Two advance indicators of bank credit quality have continued to improve, even as another wave of coronavirus infections threatens to slow the economic recovery and lenders continue to evaluate their portfolios for long-term scars from the pandemic.
Criticized loans fell sequentially at 18 of the 25 U.S. banks with more than $50 billion of assets for which values are available for the second quarter, according to data from S&P Global Market Intelligence. Banks assess loans using internal risk ratings, and identify as criticized those that have higher chances of becoming delinquent or defaulting.
Pandemic payment deferrals also dwindled to a median 0.5% of net loans across the group, with a number of banks no longer giving updates on the special forbearances as they have diminished in importance.
The most recent figures represent the third quarter in a row in which a majority of large banks have reported declines in criticized loans. Nevertheless, criticized balances remain far above levels from the end of 2019, before the pandemic. Banks said they are continuing to scrutinize commercial real estate exposures in sectors heavily impacted by the health crisis, although they expect actual losses to remain low overall and have continued to aggressively reduce loss reserves.
M&T Bank Corp. was among the banks that reported sequential growth in criticized loans, marking its fifth consecutive quarter-over-quarter increase. The company attributed the deterioration to investor-owned CRE loans backed by hotel, office and healthcare properties, but said such loans generally had healthy loan-to-value ratios in a range of roughly 55% to 65%.
During M&T's second-quarter earnings call in July, executives said cash flows at properties backing criticized loans were under pressure, but added that in some cases borrowers could support their obligations with other sources of money. The bank lowered its credit loss allowance by 3.7% to $1.58 billion.
New York Community Bancorp Inc., which posted a large quarter-over-quarter jump in criticized loans in the first quarter, said it believes migration into the criticized category peaked in February and it expects criticized balances to continue to decline as it reevaluates borrower cash flows. Its criticized balances fell $311.3 million, or 11.1% sequentially in the second quarter, to $2.48 billion.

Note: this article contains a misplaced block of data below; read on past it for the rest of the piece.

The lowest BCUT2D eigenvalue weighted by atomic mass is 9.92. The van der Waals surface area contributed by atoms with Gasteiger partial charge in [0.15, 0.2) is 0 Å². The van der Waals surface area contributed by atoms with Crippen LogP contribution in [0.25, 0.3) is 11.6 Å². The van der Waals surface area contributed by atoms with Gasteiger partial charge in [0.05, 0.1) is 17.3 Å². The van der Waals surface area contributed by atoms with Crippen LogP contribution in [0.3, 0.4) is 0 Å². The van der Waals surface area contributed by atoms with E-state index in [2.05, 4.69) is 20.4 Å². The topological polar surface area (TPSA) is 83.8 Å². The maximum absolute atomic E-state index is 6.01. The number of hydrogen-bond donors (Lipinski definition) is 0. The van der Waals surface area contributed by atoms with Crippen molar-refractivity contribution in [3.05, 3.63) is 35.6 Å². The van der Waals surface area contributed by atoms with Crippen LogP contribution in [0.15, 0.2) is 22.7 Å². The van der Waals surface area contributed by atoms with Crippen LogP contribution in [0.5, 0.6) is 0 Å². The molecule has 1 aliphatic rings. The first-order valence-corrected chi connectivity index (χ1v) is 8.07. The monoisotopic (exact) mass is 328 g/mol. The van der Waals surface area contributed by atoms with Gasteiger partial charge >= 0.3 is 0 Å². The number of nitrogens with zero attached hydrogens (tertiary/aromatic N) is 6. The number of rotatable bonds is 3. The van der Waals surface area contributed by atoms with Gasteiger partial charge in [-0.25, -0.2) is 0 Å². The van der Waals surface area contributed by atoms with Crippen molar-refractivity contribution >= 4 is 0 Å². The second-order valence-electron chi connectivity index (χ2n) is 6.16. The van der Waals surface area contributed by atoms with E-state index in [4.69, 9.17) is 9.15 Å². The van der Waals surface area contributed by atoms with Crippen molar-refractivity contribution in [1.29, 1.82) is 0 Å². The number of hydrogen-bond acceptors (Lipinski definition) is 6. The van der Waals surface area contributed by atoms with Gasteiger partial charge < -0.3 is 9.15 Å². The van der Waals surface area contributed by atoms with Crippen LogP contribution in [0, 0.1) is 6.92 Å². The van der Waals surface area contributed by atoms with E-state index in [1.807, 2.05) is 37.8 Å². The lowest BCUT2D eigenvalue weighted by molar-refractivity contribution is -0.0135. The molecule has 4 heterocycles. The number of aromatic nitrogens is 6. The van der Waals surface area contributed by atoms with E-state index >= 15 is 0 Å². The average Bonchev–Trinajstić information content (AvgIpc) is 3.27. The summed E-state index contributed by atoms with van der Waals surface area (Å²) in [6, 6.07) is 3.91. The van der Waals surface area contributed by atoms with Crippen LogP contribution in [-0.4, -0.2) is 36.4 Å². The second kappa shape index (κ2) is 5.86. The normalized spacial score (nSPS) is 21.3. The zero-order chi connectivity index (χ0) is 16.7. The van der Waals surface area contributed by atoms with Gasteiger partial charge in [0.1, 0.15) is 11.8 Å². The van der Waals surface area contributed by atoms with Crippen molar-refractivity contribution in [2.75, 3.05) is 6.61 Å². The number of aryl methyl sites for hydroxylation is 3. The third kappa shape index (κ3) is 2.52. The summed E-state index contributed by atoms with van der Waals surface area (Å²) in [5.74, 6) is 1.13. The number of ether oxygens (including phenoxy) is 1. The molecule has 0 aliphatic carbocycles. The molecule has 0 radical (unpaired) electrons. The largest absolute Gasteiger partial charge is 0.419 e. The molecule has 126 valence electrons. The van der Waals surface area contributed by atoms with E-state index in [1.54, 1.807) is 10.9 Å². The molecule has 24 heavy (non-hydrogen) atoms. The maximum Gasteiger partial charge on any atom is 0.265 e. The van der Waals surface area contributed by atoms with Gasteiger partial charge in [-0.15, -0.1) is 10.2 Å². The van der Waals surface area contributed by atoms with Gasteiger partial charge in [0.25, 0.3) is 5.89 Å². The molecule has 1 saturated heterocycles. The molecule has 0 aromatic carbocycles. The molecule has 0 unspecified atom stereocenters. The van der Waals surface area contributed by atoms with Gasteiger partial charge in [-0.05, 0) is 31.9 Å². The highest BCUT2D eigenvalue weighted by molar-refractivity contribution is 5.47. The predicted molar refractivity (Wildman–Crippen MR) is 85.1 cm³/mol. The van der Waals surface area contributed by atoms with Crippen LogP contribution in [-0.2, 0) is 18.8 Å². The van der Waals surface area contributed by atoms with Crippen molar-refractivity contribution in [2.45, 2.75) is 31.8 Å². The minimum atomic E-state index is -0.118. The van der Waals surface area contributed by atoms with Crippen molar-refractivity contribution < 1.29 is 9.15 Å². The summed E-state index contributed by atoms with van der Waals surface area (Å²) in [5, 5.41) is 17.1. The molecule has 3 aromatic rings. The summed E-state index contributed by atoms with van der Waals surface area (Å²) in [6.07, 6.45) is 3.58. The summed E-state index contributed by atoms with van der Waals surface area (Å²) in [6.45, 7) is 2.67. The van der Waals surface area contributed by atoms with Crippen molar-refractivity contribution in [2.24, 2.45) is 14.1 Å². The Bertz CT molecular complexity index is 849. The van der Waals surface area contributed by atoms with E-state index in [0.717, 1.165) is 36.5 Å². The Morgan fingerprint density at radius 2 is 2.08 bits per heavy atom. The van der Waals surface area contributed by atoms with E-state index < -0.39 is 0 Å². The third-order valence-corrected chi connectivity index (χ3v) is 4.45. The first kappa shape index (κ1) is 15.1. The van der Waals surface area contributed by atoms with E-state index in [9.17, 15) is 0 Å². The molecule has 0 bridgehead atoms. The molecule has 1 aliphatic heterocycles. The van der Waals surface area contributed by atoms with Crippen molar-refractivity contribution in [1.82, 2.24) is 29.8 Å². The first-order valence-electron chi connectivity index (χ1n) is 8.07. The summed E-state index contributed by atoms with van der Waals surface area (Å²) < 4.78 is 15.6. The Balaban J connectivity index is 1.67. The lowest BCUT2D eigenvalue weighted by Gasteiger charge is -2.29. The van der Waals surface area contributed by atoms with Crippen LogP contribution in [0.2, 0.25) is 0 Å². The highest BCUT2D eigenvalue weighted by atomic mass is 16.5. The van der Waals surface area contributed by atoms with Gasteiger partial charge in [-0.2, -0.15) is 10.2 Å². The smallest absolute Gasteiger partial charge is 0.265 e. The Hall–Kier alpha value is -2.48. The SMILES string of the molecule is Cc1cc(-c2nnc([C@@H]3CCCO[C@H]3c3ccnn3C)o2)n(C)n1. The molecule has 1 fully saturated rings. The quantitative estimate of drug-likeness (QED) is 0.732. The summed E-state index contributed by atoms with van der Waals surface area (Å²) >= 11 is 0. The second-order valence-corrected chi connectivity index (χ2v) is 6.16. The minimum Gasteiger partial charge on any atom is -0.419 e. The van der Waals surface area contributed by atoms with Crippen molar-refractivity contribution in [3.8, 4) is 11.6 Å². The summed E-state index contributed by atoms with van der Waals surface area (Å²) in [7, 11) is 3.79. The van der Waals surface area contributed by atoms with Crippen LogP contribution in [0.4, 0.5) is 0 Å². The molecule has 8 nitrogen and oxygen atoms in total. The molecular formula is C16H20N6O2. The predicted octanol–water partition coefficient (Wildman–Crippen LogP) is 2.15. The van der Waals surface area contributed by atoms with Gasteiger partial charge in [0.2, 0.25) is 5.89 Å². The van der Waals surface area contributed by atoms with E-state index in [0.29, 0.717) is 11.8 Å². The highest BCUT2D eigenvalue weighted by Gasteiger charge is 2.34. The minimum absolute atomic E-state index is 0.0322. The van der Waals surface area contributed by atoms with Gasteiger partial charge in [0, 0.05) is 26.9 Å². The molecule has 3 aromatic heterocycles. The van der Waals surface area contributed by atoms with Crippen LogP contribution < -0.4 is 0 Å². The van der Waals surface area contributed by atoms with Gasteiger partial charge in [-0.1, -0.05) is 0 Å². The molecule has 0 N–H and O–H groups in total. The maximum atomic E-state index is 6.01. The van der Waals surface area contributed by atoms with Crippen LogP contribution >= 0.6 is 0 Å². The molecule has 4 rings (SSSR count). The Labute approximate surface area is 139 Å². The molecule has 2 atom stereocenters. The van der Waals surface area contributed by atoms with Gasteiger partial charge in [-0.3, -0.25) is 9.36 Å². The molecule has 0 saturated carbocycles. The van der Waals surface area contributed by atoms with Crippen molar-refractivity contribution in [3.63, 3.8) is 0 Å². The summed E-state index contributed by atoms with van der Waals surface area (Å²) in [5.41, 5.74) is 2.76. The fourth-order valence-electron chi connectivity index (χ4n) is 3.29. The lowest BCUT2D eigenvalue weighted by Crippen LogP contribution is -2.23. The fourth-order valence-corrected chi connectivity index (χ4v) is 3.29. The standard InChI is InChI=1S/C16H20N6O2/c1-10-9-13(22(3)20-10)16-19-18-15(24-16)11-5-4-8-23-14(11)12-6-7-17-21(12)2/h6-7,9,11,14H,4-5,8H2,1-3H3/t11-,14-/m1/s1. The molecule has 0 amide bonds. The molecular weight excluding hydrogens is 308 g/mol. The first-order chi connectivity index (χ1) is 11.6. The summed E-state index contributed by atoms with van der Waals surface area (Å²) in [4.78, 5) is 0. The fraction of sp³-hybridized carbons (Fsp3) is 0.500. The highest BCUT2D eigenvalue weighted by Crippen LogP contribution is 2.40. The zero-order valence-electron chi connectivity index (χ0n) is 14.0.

New York Community specializes in rent-controlled and below market-rate multifamily loans, and has a multidecade record of exceptionally strong credit performance. Still, the bank's criticized pool also includes roughly $500 million of office loans, Chairman, President and CEO Thomas Cangemi said on its second-quarter earnings call. But despite the potential for long-term shifts in the office marketplace because of the pandemic, Cangemi said the bank does not extend high amounts of leverage to borrowers and does not envision any losses in the segment.
New York Community also reported that loans paying only interest under pandemic deferrals fell from $2.54 billion at March 31 to $1.01 billion, or 2.3% of net loans, at June 30. The bank has had no loans skipping principal payments under special deferrals since March 31. Cangemi said the bank believes "most all of our customers will be out of any form of relief" by the end of the year.
"There is some work to do on office and retail, but I think that will follow as the employees and the traffic start to pick up in Manhattan," Cangemi said.
At Signature Bank, another New York-based bank with high exposure to commercial real estate in the city, criticized loans increased $334.3 million from the first quarter to $4.58 billion, or 8.4% of net loans. Pandemic deferrals making no payments fell from $982.8 million at April 15 to $308.7 million at July 15, but other pandemic-related modifications remained relatively high at 7.0% of the loan portfolio.
Signature's net chargeoff rate remained low at 12 basis points in the second quarter, however, and it reduced its ratio of loss reserves to gross loans by eight basis points sequentially to 94 basis points.
Most mortgages that have exited deferrals — roughly 89.2% — are either performing or have paid off, although the mortgage technology company Black Knight said the number exiting deferral and remaining delinquent has begun to edge upward. Roughly 6.8% of mortgages that exited deferral are now in post-deferral loss mitigation plans.
The population of single-family mortgages in active pandemic deferrals has continued to decline but remains substantial at about 1.9 million as of July 13, Black Knight said. That compares with roughly 2.2 million at May 18 and a cumulative total of 7.3 million mortgages that have ever been granted pandemic deferrals.
Black Knight warned that updated guidance on maximum pandemic deferral periods from government agencies backing the loans means that roughly 1.2 million forbearances will expire over the rest of 2021. Nearly 700,000 expirations in September will strain servicers that will have to evaluate borrowers for other accommodations, the firm said.
Some big banks reported an acceleration in the declines in their mortgage forbearance balances.
Wells Fargo & Co. said that deferrals on its mortgages, excluding government insured loans, fell 25.5% sequentially in the second quarter to $7.81 billion, a faster drop than the 11.9% decline in the first quarter. JPMorgan Chase & Co.'s mortgage deferrals dropped 36.2% in the second quarter to $5.78 billion, compared to a 10.4% decline in the first quarter.
Both banks said that more than 90% of the mortgages that have exited deferral so far were current at June 30.